This mural, painted in an area where street art is legal, pokes fun at tourists who take too many pictures. Ironically, I took a picture of it.

We started our tour on Dircksenstraße, a street near the famous Alexanderplatz square that leads towards Hackesher Market. To be located between so many upscale areas, Dircksenstraße is littered with street art in all forms. Our guide first showed us several pieces by popular artist El Bocho. His signature piece involves reimagining an old Czech cartoon called “Little Lucy”. In this show, a young girl named Lucy embarks on adventures with her cat; however, El Bocho chooses to twist their friendship in his artwork by depicting Lucy murdering her cat in a multitude of ways. Our tour guide suggested that this may be a way to show the levels of morality that exist in every one of us. No one is entirely good, like the original Lucy, just as no one is entirely evil, like his version of Lucy.

This is an example of the Little Lucy series that El Bocho has scattered throughout Berlin. Here Lucy is seen cutting her cat from a spit and using the meat in a döner, one of the most cherished fast food items in Germany.

Like El Bocho, graffiti artists try to find ways to leave their mark on the city they inhabit. The most common way they accomplish this is by leaving their tag, or their groups’ tag, in the most dangerous places possible. Different areas are dangerous for different reasons. For example, tagging a wall in a populated part of town is dangerous because of the high risk of being caught. On the other hand, tagging a sound barrier next to train tracks, or the top of a building’s wall, is dangerous due to the risk of dying. In fact, the very top of the exterior wall of any tall building is called the “heaven spot” for its desirability among artists.

A member of the POET graffiti group has claimed part of the heaven spot on this building. This was likely painted by someone being held by the belt from above.

Apart from graffiti, we also saw a lot of paste-ups throughout the alternative tour of Berlin. Paste-ups are a form of street are that involve printing, drawing, or painting on relatively cheap paper, and then pasting it a wall with special glue. This type of street art seemed to be more common in some of the areas we visited, likely because it is punishable by a fine of 25€, while graffiti can result in thousands in fines. Along Dircksenstraße, we mostly saw paste-ups done by SOBR, an international artist currently working in Berlin. His series titled “It’s Time to Dance” features photos of real people dancing in bars and clubs. He chooses to paint the people in black and white, and then covers them with colorful confetti after pasting them on the wall. This contrast draws attention to his artwork, which is common throughout Berlin.

An anti-Trump paste-up is peeling off of the wall along Dircksenstraße. Many Europeans feel strongly about his presidency, and he is a common figure in street art throughout the continent.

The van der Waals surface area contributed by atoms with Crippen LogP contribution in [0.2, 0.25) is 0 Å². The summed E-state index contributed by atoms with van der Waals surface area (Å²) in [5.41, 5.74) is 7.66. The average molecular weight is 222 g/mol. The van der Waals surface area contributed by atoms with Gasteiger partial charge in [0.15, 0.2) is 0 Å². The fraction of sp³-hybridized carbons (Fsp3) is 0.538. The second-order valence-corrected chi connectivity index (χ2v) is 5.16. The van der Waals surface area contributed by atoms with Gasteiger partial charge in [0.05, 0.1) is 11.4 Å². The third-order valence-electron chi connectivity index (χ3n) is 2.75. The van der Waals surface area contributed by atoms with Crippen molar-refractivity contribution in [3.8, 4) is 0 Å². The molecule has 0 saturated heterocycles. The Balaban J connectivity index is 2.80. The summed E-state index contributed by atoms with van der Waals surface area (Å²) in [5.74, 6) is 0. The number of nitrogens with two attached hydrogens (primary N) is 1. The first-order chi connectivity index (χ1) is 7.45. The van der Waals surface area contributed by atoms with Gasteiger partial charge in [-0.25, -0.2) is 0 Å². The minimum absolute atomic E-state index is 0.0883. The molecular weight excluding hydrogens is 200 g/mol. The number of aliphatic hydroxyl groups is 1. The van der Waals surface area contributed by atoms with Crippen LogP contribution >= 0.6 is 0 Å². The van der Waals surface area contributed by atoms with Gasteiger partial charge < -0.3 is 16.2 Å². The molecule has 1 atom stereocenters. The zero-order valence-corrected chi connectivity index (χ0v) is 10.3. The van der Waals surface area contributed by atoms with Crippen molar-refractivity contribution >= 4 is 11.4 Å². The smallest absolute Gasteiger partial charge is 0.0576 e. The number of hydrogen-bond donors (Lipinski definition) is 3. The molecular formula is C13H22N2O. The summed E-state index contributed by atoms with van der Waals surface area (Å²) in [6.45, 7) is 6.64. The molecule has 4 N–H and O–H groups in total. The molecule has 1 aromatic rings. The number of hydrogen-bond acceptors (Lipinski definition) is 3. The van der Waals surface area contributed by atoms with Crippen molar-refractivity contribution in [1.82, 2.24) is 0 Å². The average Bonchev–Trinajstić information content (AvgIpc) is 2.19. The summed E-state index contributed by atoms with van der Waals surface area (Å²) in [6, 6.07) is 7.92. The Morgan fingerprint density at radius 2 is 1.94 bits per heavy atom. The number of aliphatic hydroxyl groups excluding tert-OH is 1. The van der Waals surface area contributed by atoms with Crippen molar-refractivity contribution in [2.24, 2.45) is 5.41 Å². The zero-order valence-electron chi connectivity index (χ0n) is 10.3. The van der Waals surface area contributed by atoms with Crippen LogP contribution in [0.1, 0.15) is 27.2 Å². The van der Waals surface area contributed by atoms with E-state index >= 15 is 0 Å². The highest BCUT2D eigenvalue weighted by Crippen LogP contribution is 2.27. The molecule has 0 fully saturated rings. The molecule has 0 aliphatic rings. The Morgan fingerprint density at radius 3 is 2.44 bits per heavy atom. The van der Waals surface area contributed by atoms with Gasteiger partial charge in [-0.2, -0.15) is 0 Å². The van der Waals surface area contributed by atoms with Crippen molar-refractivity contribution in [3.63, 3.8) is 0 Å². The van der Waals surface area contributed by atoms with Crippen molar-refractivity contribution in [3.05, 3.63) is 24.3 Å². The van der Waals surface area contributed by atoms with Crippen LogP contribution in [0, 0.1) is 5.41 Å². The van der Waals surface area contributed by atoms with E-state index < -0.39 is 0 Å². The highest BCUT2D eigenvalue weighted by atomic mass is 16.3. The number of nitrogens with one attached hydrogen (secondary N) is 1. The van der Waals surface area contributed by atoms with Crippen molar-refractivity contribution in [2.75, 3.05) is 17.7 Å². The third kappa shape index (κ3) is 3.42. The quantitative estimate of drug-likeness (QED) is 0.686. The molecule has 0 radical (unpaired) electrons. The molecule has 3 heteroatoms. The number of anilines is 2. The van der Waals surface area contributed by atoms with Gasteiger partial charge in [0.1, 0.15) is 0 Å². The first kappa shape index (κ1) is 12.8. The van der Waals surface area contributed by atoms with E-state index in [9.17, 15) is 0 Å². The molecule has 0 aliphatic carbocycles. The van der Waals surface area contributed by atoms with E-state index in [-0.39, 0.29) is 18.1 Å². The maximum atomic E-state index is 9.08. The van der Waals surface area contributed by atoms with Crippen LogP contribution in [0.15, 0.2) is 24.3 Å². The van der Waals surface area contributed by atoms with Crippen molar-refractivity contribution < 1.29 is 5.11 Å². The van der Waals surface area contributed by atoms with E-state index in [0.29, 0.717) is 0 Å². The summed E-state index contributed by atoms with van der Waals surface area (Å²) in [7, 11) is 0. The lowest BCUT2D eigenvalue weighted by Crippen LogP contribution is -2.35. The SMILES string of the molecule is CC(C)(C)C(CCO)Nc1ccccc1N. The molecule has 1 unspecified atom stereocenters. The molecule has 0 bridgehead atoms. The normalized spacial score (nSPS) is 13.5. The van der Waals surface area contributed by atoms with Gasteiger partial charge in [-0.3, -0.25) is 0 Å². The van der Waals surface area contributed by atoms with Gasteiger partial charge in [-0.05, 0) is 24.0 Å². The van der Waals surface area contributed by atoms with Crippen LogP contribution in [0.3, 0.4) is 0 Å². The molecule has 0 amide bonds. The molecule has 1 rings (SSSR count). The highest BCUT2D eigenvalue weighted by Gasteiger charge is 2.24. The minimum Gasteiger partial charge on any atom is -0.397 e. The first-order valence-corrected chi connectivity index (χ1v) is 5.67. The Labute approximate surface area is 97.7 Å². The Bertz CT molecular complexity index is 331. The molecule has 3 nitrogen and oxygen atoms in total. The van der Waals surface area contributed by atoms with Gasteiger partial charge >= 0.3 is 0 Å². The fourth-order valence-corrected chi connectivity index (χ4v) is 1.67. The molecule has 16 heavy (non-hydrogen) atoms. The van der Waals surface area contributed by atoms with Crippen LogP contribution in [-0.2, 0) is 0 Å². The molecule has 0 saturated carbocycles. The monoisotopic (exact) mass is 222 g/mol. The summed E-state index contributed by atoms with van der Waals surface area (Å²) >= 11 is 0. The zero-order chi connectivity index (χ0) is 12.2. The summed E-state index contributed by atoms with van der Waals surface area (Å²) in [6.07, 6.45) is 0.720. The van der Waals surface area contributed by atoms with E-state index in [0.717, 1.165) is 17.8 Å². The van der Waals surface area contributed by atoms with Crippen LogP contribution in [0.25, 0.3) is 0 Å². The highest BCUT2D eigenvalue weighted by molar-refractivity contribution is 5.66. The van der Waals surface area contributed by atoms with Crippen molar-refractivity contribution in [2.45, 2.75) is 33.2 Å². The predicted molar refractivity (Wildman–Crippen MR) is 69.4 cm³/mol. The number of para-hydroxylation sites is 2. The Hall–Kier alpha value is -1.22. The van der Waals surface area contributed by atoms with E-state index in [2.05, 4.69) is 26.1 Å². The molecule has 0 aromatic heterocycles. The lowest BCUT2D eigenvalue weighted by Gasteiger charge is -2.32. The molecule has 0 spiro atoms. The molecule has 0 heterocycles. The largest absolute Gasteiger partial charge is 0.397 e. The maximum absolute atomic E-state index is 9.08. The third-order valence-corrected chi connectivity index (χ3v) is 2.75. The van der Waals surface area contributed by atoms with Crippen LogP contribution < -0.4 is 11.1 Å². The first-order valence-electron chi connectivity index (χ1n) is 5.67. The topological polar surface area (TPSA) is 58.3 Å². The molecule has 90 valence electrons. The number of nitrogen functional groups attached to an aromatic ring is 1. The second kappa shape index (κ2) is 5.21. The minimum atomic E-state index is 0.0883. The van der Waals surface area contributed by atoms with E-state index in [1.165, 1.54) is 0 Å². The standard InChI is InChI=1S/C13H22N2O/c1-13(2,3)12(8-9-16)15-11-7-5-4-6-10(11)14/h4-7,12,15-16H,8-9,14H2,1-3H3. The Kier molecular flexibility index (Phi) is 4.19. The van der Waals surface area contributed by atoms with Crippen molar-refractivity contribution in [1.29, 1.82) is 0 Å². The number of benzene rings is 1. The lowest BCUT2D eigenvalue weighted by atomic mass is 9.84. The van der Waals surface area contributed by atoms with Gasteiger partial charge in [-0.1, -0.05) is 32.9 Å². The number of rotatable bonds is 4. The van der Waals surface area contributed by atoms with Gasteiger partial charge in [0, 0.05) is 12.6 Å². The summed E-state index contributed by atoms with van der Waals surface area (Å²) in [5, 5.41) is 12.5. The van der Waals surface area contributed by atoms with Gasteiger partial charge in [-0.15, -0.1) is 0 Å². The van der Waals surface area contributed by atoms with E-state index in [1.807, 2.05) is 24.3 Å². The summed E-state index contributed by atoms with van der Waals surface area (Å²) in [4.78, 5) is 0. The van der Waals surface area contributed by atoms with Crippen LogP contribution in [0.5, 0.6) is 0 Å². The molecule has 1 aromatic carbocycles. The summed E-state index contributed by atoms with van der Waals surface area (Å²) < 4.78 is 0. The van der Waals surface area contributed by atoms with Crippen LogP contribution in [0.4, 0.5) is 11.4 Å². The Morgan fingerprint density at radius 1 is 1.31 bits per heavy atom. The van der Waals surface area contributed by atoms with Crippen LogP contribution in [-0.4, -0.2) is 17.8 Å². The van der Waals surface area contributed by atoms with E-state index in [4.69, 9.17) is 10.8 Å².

In addition to these more visible forms of street art, we also discussed some strategies that groups use for temporary awareness. For example, the popular group called 1UP sometimes engages in “train bombing”, an activity which involves rushing into a train yard and covering a train wagon in graffiti in a matter of seconds. Germany, especially in its big cities, is very quick when it comes to cleaning their trains and train stations. However, train bombing will allow graffiti to travel for at least a day before it is removed, showing everyone the groups’ daring stunt.

Although all of these forms of illegal street art are common in Berlin, there is also a fair amount of commissioned, legal artwork to admire. Victor Ash’s “Cosmonaut” is one such piece. It stands at 72 feet tall and is painted in the style of a stenciled painting, although it was done freehand. At one point, the shadow of a nearby flag would land in the cosmonauts’ hand at night, however, the flag has since been removed. Ash has said that the mural was meant to represent the Cold War era space race between East and West, an important issue for Berlin since it was caught in the middle of this power struggle.

Victor Ash’s “Cosmonaut” stands tall over a block in Kreuzberg. It has received international attention as one of the most well-known paintings in Berlin.

After our alternative tour, many students, myself included, came away with new ideas on graffiti and street art. Although it can certainly be disturbing and ruin certain areas, such as well-known monuments, it can also offer deep insights into current issues and even be aesthetically pleasing. In certain cities, like Berlin, street art has become a part of the culture and is likely here to stay.

-Jed Higdon